Molto Delizioso Ossobuco

Yes you guessed it right. We are going Italian dining Baby! I am quite fascinated with Italian cooking because of its utter simplicity. Traditional Italian cooking normally uses only four to eight ingredients tops, and are often cooked with wine. And if you have the knack for herbs, Italian recipes are mostly utilizing herbs that add to flavor and stimulate aroma. Read along as I tell you more about this classic dish served in Northern Italy specifically, in the city of Milan  since the 19th century.

Osso Buco is simply and straight to the point braised cross-cut veal shanks. By braising, we mean : frying the meat first in high fire, and simmering it thereafter, until the meat becomes very tender.  A Cross Cut Veal Shank comes from the leg bone under the knee of a young calf or lamb, as opposed to regular beef  meat coming from an aged cow.  Osso Buco is a literal translation which means “A hole in the bone” referring to the bone marrow that makes up the recipe.

There are actually two ways of preparing the Osso Buco. The first one is the traditional way wherein it is cooked without the use of tomatoes. The second one is the more popular modern method, which is cooked with tomatoes, olives, carrots and sometimes with potatoes too.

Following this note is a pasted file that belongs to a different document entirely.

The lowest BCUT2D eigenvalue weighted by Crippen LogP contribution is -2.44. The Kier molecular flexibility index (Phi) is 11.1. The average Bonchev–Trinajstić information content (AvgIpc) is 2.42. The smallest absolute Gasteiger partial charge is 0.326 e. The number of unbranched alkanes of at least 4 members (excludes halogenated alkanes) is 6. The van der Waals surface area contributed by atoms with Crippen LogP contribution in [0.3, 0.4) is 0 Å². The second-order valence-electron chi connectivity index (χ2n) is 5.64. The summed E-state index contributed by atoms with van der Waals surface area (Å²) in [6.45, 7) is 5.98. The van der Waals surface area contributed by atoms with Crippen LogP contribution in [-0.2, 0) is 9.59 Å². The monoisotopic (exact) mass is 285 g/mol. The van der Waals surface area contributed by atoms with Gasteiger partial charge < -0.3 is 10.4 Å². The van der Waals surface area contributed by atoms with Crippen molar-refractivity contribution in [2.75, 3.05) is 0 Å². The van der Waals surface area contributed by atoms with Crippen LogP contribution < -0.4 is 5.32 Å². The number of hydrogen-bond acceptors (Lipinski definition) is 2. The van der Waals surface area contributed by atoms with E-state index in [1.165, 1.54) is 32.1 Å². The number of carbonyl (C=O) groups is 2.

This dish is quite similar to the Filipino Pochero which is still, braised beef, then boiled until meat becomes tender. It also uses tomato or tomato sauce for that matter and same set of vegetables are being used. The only difference between the two aside from the brown appearance for the Osso Buco and the red appearance for the Pochero, is that the former’s unique ingredient is that it is cooked in dry white wine (or red wine for variation)  that is table ready. The flavor of the dish, largely depends on the quality of the wine being used, as it will give it more flavor. While the latter’s unique ingredient would be using SABA variety banana that will give the dish the contrasting sweet blend to the sour tomato.

Served best with Italian Risotto (rice cooked in broth), Steamed White Rice, or Mashed potato if you do prefer.

So now, if you see Osso Buco on the menu, why not give it a try, and taste a little bit of Milan, Italy!

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